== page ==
4 Best Tips to Teach an Individual How to Use a Visual Schedule
Visual schedules can be commonly seen in a school environment, but it can also be beneficial in the home and community. According to the University of Utah, “visual schedules are an intervention that can help individuals with autism follow a routine, transition between activities, develop new skills, and reduce dependence on caretakers when completing daily activities.” Each visual schedule will look different based on the individual’s:
- Daily routine
- Occasions (e.g. weekend, holiday, or vacation)
- And other factors
When setting up a visual schedule, it can be presented in a picture or written format. If the individual is more tech-savvy, using a visual schedule app can also be a valuable tool. After setting up the visual schedule, you will then introduce and teach the individual how it can be used. When implementing a visual schedule, the 4 best tips to teach how to use it is by utilizing:
- The Premack principle
- Reinforcement, and
- The schedule consistently
- The Premack Principle
Also known as the “First and Then Rule”, this strategy can be beneficial to assist with the transition from one activity to another activity. In the initial implementation, the Premack principle can also be helpful to explain to the individual what the expectation will be. For example, if you are introducing a morning schedule you can state, “First we brush our teeth and then we get dressed.” Once the individual completes the brushing teeth portion and enters the dressing portion, you can then state, “First we get dressed and then we can eat breakfast.” During implementation, it is important to follow through with the first and then rule in order to maintain the consistency of the schedule.
- Utilizing Prompts
During implementation, you will need to guide the individual to follow the schedule. According to the University of Utah, “many individuals require physical or verbal guidance to follow the schedule and complete activities appropriately.” With one of my clients, we used a task visual schedule where we switched between preferred and non-preferred activities. During the non-preferred activities, I assist my client by using the “Tell, Show, and Do” technique to assist my client to complete the non-preferred task. The “Tell, Show, and Do” technique is:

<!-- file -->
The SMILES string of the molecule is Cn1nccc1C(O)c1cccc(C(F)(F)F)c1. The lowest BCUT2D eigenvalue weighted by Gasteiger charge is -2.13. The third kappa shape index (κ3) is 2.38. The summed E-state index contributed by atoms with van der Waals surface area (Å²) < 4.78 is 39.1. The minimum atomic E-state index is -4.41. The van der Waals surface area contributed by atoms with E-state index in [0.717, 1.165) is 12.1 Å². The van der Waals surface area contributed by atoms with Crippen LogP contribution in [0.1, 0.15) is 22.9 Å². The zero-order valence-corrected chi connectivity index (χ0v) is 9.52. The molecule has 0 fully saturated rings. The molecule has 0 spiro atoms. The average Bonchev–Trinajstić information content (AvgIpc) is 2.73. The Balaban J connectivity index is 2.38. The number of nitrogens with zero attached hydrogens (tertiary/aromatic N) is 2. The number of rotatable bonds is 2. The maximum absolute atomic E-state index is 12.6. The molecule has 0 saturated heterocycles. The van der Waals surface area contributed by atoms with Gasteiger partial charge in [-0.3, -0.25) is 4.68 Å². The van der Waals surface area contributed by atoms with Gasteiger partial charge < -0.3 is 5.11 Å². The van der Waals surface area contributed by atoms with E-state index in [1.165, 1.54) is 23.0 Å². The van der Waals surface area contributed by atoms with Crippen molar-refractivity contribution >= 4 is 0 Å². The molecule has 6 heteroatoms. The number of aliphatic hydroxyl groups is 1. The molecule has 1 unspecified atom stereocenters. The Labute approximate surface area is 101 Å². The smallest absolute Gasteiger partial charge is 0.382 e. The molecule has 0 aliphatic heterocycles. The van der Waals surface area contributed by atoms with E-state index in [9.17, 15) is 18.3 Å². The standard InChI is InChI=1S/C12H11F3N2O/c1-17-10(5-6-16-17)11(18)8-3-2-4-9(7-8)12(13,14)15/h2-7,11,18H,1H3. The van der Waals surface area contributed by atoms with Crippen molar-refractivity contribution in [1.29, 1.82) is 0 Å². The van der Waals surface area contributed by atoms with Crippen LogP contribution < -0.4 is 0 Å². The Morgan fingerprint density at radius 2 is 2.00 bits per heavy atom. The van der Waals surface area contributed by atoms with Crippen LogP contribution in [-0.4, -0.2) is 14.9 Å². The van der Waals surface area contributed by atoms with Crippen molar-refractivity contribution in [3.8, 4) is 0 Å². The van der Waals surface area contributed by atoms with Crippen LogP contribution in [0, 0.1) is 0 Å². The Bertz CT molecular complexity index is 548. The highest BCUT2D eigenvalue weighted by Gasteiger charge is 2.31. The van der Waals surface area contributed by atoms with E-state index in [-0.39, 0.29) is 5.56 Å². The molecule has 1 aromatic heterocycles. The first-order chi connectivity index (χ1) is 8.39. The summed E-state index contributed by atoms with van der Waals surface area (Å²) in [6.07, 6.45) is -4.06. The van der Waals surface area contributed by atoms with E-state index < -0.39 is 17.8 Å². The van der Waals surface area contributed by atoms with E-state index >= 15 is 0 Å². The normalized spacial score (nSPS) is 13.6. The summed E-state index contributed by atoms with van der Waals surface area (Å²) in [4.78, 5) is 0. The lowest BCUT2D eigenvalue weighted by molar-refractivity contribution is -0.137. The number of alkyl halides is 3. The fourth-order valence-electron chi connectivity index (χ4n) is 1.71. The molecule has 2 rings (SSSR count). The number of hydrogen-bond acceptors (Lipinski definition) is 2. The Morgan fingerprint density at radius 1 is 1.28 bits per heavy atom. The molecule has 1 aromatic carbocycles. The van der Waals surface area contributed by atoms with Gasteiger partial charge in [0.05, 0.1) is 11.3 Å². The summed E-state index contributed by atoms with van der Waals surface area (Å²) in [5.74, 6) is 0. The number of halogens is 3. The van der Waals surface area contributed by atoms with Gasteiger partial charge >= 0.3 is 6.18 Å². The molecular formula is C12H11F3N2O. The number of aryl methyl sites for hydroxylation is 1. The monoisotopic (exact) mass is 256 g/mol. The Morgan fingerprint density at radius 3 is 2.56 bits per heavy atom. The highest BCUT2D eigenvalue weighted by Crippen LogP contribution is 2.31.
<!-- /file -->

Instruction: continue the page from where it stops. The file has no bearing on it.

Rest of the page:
- Tell = Verbal Guidance
- Ex.: “First finish making your bed and then we can play basketball”
- Show = Gesture or Model Guidance
- Ex.: I tap the corner of the bedsheet
- Do = Physical Guidance
- Ex.: I use hand-over-hand to guide the client to complete the first step of making the bed
As the individual becomes accustom to using a visual schedule, you can then decrease the level of assistance provided over time for the individual to follow their schedule independently.
During the initial implementation of the visual schedule, it is important to provide reinforcement to encourage the individual to consistently use the schedule. According to Vanderbilt Kennedy Center, you can “provide praise and/ or other positive reinforcement for following the schedule and for transitioning to and completing activities on the schedule.” With my client, for example, when he finishes a non-preferred task the parent and I provide a high five and socially praise him by saying, “Nice job, you finished it.”
- Utilizing the schedule consistently
When implementing a visual schedule, it is important to use it consistently as part of the individual’s daily routine. With the same client, we used the task visual schedule in every session. After a few months of using the task visual schedule, my client brought out the board we use for our visual schedule and informed what he would like to do for his preferred and non-preferred activities. With that consistency, it will demonstrate to the individual what the expectations are to their routine and will assist with the transition from one activity to the next.
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